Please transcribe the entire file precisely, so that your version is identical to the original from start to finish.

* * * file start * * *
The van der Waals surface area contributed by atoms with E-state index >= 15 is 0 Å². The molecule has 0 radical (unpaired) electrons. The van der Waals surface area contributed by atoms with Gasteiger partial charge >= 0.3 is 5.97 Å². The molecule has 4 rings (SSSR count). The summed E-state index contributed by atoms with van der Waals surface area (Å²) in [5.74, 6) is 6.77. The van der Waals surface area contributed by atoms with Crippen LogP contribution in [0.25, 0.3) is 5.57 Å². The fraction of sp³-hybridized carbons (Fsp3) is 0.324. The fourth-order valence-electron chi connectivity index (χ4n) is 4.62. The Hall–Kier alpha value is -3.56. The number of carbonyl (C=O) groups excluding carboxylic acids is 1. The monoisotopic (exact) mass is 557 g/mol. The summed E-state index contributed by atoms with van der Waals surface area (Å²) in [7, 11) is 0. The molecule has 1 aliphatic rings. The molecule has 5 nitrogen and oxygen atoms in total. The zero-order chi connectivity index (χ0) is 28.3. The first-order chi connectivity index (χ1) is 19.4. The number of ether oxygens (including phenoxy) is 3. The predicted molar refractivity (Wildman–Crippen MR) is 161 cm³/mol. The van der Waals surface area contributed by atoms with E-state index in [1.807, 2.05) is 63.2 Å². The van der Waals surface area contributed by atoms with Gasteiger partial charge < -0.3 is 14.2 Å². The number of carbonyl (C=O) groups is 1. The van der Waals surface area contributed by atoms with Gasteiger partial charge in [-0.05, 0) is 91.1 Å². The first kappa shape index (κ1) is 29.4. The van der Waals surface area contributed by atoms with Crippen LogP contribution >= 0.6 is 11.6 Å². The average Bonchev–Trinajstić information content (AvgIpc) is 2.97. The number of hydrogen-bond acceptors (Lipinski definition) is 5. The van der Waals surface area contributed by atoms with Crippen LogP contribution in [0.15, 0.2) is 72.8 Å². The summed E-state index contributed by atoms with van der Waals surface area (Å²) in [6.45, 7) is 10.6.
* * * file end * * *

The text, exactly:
The van der Waals surface area contributed by atoms with E-state index >= 15 is 0 Å². The molecule has 0 radical (unpaired) electrons. The van der Waals surface area contributed by atoms with Gasteiger partial charge >= 0.3 is 5.97 Å². The molecule has 4 rings (SSSR count). The summed E-state index contributed by atoms with van der Waals surface area (Å²) in [5.74, 6) is 6.77. The van der Waals surface area contributed by atoms with Crippen LogP contribution in [0.25, 0.3) is 5.57 Å². The fraction of sp³-hybridized carbons (Fsp3) is 0.324. The fourth-order valence-electron chi connectivity index (χ4n) is 4.62. The Hall–Kier alpha value is -3.56. The number of carbonyl (C=O) groups excluding carboxylic acids is 1. The monoisotopic (exact) mass is 557 g/mol. The summed E-state index contributed by atoms with van der Waals surface area (Å²) in [7, 11) is 0. The molecule has 1 aliphatic rings. The molecule has 5 nitrogen and oxygen atoms in total. The zero-order chi connectivity index (χ0) is 28.3. The first-order chi connectivity index (χ1) is 19.4. The number of ether oxygens (including phenoxy) is 3. The predicted molar refractivity (Wildman–Crippen MR) is 161 cm³/mol. The van der Waals surface area contributed by atoms with E-state index in [1.807, 2.05) is 63.2 Å². The van der Waals surface area contributed by atoms with Gasteiger partial charge < -0.3 is 14.2 Å². The number of carbonyl (C=O) groups is 1. The van der Waals surface area contributed by atoms with Gasteiger partial charge in [-0.05, 0) is 91.1 Å². The first kappa shape index (κ1) is 29.4. The van der Waals surface area contributed by atoms with Crippen LogP contribution >= 0.6 is 11.6 Å². The average Bonchev–Trinajstić information content (AvgIpc) is 2.97. The number of hydrogen-bond acceptors (Lipinski definition) is 5. The van der Waals surface area contributed by atoms with Crippen LogP contribution in [0.15, 0.2) is 72.8 Å². The summed E-state index contributed by atoms with van der Waals surface area (Å²) in [6.45, 7) is 10.6.